Grover has made many unexpected appearances in my blog of late. He enjoyed various adventures with us on our recent vacation, as much as any inanimate object can. But enough about my stuffies. I’m 53 now.
Once upon a time I was parent to a real live four-legged Grover. As a new dog owner, I ensured that together we attended obedience classes and aspired to great heights of compliance. Thus Grover was impeccably trained, although J. might beg to differ (but I’d beg to differ with her begging to differ.)
Despite his excellent training, Grover was not perfect. That’s primarily because I forget to phase out treats in favour of verbal praise when he complied with commands. Hence, he, and all my (and now our) subsequent dogs, have been highly food motivated. Still, he was my most skilled relentless scavenger. Before he lived with me, he was named “Hoover” because he consumed all his chew toys. Perhaps I should have taken note.
Whereas my other dogs nabbed anything they could without making any effort to hide their treasures–Shira the one-eyed wonder was especially fond of the chicken bones in our neighbour’s garbage–Grover was the sneakiest of scroungers. Except the one time Grover decided to carry an empty pop can along with him on our walk. He picked the discarded can up delicately and transported it all the way home, whereupon he dropped it on command so I could recycle it.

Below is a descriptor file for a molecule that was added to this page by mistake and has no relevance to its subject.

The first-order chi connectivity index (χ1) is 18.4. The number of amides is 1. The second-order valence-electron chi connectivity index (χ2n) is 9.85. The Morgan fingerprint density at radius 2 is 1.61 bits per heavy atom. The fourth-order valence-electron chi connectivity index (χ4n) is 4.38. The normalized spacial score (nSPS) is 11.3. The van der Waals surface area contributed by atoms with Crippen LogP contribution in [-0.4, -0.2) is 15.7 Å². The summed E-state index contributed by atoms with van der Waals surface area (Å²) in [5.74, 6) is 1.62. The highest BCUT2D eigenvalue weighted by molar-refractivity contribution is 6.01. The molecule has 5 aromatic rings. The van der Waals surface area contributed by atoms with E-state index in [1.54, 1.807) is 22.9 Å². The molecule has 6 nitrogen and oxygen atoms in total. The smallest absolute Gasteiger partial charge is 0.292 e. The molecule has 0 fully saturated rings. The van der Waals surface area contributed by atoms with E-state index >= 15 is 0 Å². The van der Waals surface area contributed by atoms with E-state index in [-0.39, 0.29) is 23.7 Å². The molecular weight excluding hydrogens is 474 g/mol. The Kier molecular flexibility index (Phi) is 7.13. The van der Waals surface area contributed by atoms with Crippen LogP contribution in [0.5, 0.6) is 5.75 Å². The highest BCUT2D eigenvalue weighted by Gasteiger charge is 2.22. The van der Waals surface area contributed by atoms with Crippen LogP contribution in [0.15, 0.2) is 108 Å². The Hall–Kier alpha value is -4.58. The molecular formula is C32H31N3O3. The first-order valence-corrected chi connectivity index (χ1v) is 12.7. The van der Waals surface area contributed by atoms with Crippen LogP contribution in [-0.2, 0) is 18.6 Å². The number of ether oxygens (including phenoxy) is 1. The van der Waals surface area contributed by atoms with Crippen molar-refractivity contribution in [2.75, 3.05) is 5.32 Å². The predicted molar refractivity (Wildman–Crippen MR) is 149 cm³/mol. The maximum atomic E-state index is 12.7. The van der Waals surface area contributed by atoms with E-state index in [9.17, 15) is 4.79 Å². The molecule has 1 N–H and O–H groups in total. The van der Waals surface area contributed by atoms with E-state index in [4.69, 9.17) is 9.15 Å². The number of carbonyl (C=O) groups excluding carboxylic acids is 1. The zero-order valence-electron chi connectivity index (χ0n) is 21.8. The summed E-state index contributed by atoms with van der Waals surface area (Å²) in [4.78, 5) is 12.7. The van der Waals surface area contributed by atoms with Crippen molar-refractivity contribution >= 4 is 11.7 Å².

But such overt displays were the exception. Normally, Grover tried to hide what he’d scrounged, hoping I would not see it and take it from him. He’d sniff the ground intently while we walked, sometimes nabbing something surreptitiously and holding it in his mouth until he thought I was no longer looking. Once he believed his jackpot was long forgotten, he would start munching, hoping I would not notice.
Unfortunately for him, there was one telltale sign of his scrounging that would always give him away: he’d start drooling. Profusely. He’d leave a telltale trail of spittle behind him as we walked.
One day soon after Hallowe’en, as J. and I were walking Grover, he managed to sneak something from the gutter and hold it in his mouth for several blocks. Imagine the trail of drool that was left in our wake that day. After about 10 minutes of this nonsense, J. decided she wanted to know what he had picked up, so she stopped him and, like any good parent, stuck her hand down his throat. When she removed her hand, she was holding something round and rubbery. Turns out Grover had found one of those realistic-looking fake eyeballs that appear around this time of year.
What happened next? Did J. put the eyeball in her pocket and throw it out when we got home? Did one of us throw the eye at an unsuspecting passerby instead? Or did we return it to the gutter where Grover had found it? I’m drawing a blank.
Sometimes our memory fails us or we lack information and so we have to come up with the narrative ourselves. I trust you’re more than capable of that. I’d fabricate something but I’m not a fiction writer, remember?